Heating and cooling in stellar coronae: coronal rain on a young Sun

Simon Daley-Yates*, Moira M Jardine, Craig D Johnston

*Corresponding author for this work

Research output: Contribution to journalArticlepeer-review

1 Citation (Scopus)
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Recent observations of rapidly rotating cool dwarfs have revealed H α line asymmetries indicative of clumps of cool, dense plasma in the stars’ coronae. These clumps may be either long-lived (persisting for more than one stellar rotation) or dynamic. The fastest dynamic features show velocities greater than the escape speed, suggesting that they may be centrifugally ejected from the star, contributing to the stellar angular momentum loss. Many, however, show lower velocities, similar to coronal rain observed on the Sun. We present 2.5D magnetohydrodynamic simulations of the formation and dynamics of these condensations in a rapidly rotating (Prot = 1 d) young Sun. Formation is triggered by excess surface heating. This pushes the system out of thermal equilibrium and triggers a thermal instability. The resulting condensations fall back towards the surface. They exhibit quasi-periodic behaviour, with periods longer than typical periods for solar coronal rain. We find line-of-sight velocities for these clumps in the range of 50 km s−1 (blueshifted) to 250 km s−1 (redshifted). These are typical of those inferred from stellar H α line asymmetries, but the inferred clump masses of 3.6 × 1014 g are significantly smaller. We find that a maximum of ${\simeq}3~{{ \rm per\ cent}}$ of the coronal mass is cool clumps. We conclude that coronal rain may be common in solar-like stars, but may appear on much larger scales in rapid rotators.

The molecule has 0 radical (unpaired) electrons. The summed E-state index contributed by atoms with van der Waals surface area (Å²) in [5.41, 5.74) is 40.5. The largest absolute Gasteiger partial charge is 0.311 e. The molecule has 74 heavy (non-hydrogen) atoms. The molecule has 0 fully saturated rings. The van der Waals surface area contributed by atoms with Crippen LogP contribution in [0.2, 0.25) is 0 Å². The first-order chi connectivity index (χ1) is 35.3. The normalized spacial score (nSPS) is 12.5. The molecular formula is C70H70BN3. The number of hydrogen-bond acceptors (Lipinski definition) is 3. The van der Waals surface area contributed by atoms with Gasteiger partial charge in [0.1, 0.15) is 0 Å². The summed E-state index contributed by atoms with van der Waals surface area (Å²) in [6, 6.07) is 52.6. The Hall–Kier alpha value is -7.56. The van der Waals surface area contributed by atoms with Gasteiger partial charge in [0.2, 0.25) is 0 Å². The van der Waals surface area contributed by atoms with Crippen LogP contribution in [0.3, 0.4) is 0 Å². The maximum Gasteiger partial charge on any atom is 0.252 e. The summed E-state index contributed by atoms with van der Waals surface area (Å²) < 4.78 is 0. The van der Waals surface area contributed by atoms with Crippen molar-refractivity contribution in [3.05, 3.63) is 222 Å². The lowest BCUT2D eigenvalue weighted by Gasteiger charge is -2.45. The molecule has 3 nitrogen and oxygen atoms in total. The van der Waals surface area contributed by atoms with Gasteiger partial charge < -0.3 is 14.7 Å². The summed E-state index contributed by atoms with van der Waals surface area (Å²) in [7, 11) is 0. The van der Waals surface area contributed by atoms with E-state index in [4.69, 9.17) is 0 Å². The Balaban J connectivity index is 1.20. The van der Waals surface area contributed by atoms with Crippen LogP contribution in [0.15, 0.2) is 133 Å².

Original languageEnglish
Pages (from-to)1646-1656
Number of pages11
JournalMonthly Notices of the Royal Astronomical Society
Issue number2
Early online date29 Sept 2023
Publication statusPublished - Dec 2023


  • Sun: filaments
  • Prominences
  • Stars: activity
  • Stars: coronae
  • Stars: magnetic fields


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